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Sydney, New South Wales

Sydney is the only city of Australia that once had its own Lithaunian district. After Lithuania was occupied by Soviets and Lithuanian migrants came to Australia (~1950) many families have settled in Horton street of Bankstown suburb which was nicknamed "Litho street" at the time.

Bankstown still has a Lithuanian club "Dainava", now located on a ground floor of a residential high rise. The gazetted English name is "Meredith Club" as the club is located on Meredith Street 16-20. The premises include many rooms, a Lithuanian school, library, ballroom, publishing house for Lithuanian newspaper "Mūsų pastogė". There is also a Lithuanian restaurant (however it has ceased operating on weekdays and is now open Sunday-only).

Entrance of the Sydney Lithuanian House 'Dainava' / 'Meredith Club' with Vytis symbols on glass panels. ©Augustinas Žemaitis.

These days very few Lithuanians live in Bankstown. The largest ethnicities in the suburb are Arabs and Vietnamese. However, Lithuanians from other districts still come to "Dainava" and Lithuanian mass at a nearby church.

The interior of "Dainava" is modern, with some Lithuanian elements such as Vytis signs on windows, maps of Lithuania, images of "poverty school" (illegal Lithuanian school at the time Russian Imperial regime had banned Lithuanian language) and Lithuanian presidents.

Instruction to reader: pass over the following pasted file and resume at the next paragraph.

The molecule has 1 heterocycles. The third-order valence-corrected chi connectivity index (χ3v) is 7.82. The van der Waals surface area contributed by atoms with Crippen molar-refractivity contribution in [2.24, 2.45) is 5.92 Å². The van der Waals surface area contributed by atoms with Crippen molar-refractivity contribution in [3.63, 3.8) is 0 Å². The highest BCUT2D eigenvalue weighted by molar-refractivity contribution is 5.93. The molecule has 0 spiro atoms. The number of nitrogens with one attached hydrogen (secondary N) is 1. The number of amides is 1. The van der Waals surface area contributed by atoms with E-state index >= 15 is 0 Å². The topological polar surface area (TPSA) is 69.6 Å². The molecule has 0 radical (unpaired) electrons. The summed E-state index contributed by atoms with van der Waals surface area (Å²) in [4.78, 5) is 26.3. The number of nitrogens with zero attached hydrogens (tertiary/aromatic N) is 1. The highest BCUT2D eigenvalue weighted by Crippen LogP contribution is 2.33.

Interior of Sydney Lithuanian club 'Dainava' with a modern Vytis. ©Augustinas Žemaitis.

Unlike the Lithuanian houses of Adelaide and Melbourne "Dainava" has been established in 2006, much after the original settlement of Lithuanians. It has replaced a previous historic Lithuanian house in another part of Bankstown which had been sold. Therefore Sydney Lithuanian home has less of "Old Lituanity" atmosphere than the other Lithuanian-Australian clubs.

The 'Christianing act' of the first 1959 Syndey area (Bankstown) Lithuanian house is presented in the modern Lithuanian house together with some Lithuanian crafts. ©Augustinas Žemaitis.

Memorial plaques of immigration at Circular Quay (Sydney downtown) claim that between years 1947 and 1951 a total of 36806 Baltic States people migrated to Australia, making 7,9% of Australia's immigrant intake in those years.

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